Politics, politics, politics…

Entry three: Wednesday 8th August:

Politics, politics, politics…

The time is 11:43 pm and I’m sat in my undies in a beautiful hotel room in Aspen, Colorado. (The undies are a result of the heat- we can’t find the air conditioning- I’m not being pervy.) Anyway, having found this beauty online this morning, we made the 150 mile journey from Colorado Springs over here today, driving through the mountains reaching peaks of 12000 feet. I haven’t filled you in on our stay in Colorado though, however, so I’ll go in reverse-chronological order.

We arrived into Denver airport around 8pm local time on Wednesday 1st, having endured a 3 hour delay at La Guardia in New York. The delay was ridiculous- apparently the rain in Chicago delayed our pilots from getting to New York on time, hence we got onto the plane on schedule and then had to ‘deplane’ on account of the delay, supposedly due to post-9/11 security regulations, only to be hurried back onto the plane half an hour later and spend two hours on the runway circling. Why are these people always on strike!?

Anyway, our first full day in Colorado Springs, having settled into my dear Uncle’s beautiful home, said Uncle decided to take the day off work and give us a tour of Garden of the Gods. It was a world away from New York- suddenly the scenery around us was green, not grey- the objects scraping the sky were Rocky Mountains, not Chrysler Buildings. And in general, Colorado had a generally happier vibe to it, rather than New York, which is akin to London in terms of tourism and busy commuters rushing to get to work, people were a lot more chilled here- probably due to the fact that everyone we encountered had a huge, pristine house and some sort of recreational vehicle.

Which brings me of course, to the weekend- Neil very kindly offered to take us camping up in the mountains- something he regularly enjoys with a close-knit group of buddies who all own dirt bikes or quad bikes. We stayed in a campervan and enjoyed the benefits of his friend Noel’s cabin, a beautiful wooden cabin in the middle of a forest with easy access to mountaintops. From there, we tried our luck at quadbiking (exceeding 25mph no less!) and drank in the view- it really is indescribable from 8000 feet in the air. I don’t mean to come across as all hippyish, but it really was beautiful sitting up so high watching the river without the sound of passing traffic to ruin the moment. The fear of bears, on the other hand, brought me back to reality!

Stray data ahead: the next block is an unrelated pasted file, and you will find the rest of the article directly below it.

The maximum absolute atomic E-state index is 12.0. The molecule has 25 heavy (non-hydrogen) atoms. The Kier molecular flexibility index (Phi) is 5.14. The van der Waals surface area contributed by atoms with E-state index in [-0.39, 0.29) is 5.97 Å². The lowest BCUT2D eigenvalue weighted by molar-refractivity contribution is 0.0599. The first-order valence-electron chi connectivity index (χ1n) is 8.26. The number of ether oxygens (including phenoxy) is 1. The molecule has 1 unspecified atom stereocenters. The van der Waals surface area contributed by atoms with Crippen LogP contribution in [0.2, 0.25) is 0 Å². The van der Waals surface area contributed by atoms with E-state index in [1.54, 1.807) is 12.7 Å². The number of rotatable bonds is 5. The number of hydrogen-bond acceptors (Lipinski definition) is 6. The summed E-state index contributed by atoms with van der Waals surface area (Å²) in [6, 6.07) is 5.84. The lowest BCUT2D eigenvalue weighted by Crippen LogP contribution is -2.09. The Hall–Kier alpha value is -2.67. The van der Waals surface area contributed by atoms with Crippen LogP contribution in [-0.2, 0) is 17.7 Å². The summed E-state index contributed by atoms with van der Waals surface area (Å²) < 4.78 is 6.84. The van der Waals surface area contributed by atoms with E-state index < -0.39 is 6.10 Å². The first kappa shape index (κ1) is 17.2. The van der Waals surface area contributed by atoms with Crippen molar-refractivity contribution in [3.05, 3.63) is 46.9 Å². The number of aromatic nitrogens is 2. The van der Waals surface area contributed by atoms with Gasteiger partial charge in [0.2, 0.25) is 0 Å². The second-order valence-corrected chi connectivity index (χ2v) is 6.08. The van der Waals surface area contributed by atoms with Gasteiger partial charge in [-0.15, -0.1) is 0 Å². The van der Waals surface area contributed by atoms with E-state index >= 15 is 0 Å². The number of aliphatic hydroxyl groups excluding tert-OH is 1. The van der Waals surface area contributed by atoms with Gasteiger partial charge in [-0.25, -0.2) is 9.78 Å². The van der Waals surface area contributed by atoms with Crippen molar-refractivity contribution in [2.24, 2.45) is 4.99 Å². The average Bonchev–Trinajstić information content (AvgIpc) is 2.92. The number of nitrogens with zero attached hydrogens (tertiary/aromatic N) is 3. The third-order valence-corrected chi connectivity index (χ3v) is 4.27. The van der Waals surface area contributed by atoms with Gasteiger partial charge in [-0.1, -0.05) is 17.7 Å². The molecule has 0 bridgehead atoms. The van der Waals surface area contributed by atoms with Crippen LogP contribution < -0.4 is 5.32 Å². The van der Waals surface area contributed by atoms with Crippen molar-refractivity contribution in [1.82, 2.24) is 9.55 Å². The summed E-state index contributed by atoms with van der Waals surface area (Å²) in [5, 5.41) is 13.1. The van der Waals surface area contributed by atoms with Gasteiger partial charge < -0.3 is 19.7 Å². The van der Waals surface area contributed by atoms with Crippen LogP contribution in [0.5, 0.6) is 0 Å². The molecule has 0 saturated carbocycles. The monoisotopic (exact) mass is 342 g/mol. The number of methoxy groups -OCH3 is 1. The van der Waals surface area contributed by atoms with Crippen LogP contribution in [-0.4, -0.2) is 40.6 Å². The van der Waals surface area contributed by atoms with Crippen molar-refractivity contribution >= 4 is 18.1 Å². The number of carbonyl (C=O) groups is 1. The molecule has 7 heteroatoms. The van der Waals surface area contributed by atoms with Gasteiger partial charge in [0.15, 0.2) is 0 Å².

Meeting all of Neil’s friends really gave me an insight into the ways of Americans versus the ways of the English. Neil tells me that Colorado is quite a conservative state, and I certainly had some impassioned (drunk) political discussions with some of his friends around the campfire, and got a deeper insight into this Mitt Romney fellow who’s getting so much attention at the moment. Overall, I don’t know if I can go as far as to say Americans are more into politics than English people; obviously it depends on the individual, but they certainly do come up in conversation more often, and they all seem to centre around American patriotism. Talking of which, Americans seem to have so much more pride in their country than we do in England- just attending baseball games which are interrupted by the national anthem told me that much.

Perhaps the American pride is simply a result of their way of life- I honestly felt as though all the people I met had never experienced stress in their lives. During my time in Colorado Springs I went to a lot of people’s houses- all of them were huge, tidy, with various amenities that would be unheard of in England- whole basements dedicated to entertaining, with their own bars, football tables, drumkits, even cardboard cut outs of John Wayne! I guess they’re just happier, particularly in this state, because of the scenery they have around them. I’m sure I’d be grinning from ear to ear on a daily basis if I could see mountains every way I turned. The people of Colorado really seem to take pride in the nature around them- you could tell simply by how often the recent devastation from forest fires came up in conversation.